Open access peer-reviewed chapter


Written By

Mihai Botea

Submitted: 02 June 2020 Reviewed: 04 October 2020 Published: 07 November 2020

DOI: 10.5772/intechopen.94319

From the Edited Volume

Pain Management - Practices, Novel Therapies and Bioactives

Edited by Viduranga Yashasvi Waisundara, Ines Banjari and Jelena Balkić

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It is the responsibility of the professional care team to develop an effective person-centred Pain Management strategy which appropriately assesses patients, analyses the results of the assessment and devises a person centred plan to manage pain while allowing the person to remain as independent and functional as possible. The medications useful in treating acute pain are similar to those used in treating other types of pain. The World Health Organization (WHO) analgesic ladder developed for treating patients with cancer pain also provides a useful approach to treat acute pain. At the lowest level (mild pain) are recommended nonopioid analgesics such as paracetamol or/plus nonsteroidal anti-inflammatory drugs (NSAIDs) (e.g. ibuprophen). Such drugs have an analgesic ceiling; above a certain dose, no further analgesia is expected. For moderate pain, are recommended combining paracetamol and/or a NSAID with an opioid (a weak opoid). The inclusion of paracetamol limits the amount of opoids that should be used within 24 hour period, with many benefits which will be discussed later in the chapter. For severe level of pain, a strong opoid such as morphine is a better choice; such opoids have no analgesic ceiling. Most postoperative or trauma patients initially respond better to a morphine-equivalent opoid. At the moment when the patient is eating and drinking, a combination of oral analgesics including opoids and paracetamol plus/minus NSAID are most of the time an adequate choice.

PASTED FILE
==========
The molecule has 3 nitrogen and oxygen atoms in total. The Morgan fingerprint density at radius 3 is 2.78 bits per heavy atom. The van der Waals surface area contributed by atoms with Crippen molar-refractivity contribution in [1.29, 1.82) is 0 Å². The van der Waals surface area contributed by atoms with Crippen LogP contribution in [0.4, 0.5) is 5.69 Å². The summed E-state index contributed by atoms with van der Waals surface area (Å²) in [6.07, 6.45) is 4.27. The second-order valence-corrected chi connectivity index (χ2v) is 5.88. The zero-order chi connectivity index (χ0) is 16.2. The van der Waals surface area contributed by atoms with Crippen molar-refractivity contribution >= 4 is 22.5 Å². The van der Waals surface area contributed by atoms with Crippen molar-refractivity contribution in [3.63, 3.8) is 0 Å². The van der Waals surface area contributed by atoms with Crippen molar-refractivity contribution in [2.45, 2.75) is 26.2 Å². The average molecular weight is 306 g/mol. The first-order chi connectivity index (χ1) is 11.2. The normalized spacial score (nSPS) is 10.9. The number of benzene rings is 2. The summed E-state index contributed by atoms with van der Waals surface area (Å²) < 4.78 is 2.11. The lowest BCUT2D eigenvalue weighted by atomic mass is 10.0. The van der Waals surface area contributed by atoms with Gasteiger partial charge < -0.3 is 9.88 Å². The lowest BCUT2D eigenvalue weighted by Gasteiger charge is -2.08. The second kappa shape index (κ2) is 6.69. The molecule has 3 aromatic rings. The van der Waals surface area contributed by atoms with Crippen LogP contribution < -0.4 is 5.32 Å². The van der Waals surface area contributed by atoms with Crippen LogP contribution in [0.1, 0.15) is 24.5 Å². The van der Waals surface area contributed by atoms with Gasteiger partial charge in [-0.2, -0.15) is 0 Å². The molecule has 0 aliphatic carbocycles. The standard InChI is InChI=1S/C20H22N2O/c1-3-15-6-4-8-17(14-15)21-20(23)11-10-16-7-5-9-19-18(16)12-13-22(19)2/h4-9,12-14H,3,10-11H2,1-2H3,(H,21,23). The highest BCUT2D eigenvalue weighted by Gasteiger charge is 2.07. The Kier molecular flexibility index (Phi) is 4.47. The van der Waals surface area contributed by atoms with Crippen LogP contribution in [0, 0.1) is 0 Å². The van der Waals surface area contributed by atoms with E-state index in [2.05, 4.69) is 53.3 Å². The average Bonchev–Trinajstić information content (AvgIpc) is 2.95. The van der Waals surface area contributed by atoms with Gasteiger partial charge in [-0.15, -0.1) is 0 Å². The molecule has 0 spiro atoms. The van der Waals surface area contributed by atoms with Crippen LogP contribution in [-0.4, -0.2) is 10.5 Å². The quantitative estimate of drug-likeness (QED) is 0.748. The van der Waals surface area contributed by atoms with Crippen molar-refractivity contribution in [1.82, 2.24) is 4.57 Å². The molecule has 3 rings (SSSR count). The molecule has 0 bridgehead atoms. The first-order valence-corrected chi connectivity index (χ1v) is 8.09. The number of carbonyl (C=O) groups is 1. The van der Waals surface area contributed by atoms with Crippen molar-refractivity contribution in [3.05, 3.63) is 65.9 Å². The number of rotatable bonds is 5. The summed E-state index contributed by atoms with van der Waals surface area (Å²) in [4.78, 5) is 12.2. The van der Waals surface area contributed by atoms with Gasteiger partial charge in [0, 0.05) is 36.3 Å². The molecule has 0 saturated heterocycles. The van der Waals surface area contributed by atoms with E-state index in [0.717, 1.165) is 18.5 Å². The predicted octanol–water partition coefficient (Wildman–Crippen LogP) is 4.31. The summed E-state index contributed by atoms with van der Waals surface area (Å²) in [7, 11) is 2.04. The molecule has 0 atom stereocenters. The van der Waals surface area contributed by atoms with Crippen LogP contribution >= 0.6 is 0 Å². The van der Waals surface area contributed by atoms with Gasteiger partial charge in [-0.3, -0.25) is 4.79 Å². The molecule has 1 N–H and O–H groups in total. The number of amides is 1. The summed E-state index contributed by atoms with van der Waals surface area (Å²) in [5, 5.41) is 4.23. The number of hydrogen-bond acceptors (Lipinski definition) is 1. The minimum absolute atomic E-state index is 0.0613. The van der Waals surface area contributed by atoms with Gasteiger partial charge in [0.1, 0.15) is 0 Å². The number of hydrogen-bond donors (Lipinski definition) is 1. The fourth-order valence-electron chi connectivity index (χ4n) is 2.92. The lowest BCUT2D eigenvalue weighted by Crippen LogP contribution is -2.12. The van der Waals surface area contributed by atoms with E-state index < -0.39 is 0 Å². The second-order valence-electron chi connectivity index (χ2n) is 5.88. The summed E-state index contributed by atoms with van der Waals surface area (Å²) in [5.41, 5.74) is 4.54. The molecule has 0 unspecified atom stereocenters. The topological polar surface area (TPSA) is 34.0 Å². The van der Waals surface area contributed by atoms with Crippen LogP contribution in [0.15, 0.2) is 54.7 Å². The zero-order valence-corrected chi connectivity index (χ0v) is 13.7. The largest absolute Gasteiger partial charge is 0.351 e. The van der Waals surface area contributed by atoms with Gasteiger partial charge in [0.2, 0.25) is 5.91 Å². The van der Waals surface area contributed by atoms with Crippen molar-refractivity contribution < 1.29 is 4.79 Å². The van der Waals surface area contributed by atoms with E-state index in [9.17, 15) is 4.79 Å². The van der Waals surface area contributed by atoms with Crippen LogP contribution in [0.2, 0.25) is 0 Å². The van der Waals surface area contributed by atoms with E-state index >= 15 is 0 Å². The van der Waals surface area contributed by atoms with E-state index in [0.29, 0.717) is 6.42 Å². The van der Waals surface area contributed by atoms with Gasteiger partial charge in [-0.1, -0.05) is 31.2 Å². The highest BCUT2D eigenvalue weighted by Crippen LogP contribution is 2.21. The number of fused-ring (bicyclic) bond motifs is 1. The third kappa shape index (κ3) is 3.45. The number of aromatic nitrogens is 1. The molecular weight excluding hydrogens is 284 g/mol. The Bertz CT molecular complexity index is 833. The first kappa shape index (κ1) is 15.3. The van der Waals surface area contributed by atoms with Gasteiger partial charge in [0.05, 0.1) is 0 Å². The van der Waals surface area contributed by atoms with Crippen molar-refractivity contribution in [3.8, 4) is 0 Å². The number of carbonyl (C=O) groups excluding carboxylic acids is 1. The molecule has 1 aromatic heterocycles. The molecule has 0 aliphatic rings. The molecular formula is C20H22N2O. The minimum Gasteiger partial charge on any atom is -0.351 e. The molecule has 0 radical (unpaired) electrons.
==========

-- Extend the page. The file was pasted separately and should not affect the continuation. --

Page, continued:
• pharmacology
  • pharmacokinetics
  • doses
  • effects
  • interactions
  • side effects

1. Introduction

Pain is inevitable, suffering is optional.

(Dalai Lama)

Pain-related complaints represent as many as 70% of presenting concerns for patients in the A&E departments or GP setting [1, 2, 3]. A wide variety of options are available for the treatment of pain, from which the most known and used are the analgesics.

The approach to patients in pain should use a division of pain patients into four specific treatment groups: acute pain, chronic pain, recurrent pain and chronic pain of malignancy. In this chapter we will address mostly to the acute pain management.

Pain treatment should be initiated promptly, titrated to an acceptable level of relief, and continued during the cause’s investigation. It is inappropriate to delay analgesics use until a diagnosis has been made. There is no evidence that the administration of adequate doses of opioid analgesia to establish patient comfort impairs the medical ability to rich a diagnose of an emergency condition. To the contrary, administration of analgesia may enhance the accuracy of physical examination and patient assessment [4, 5].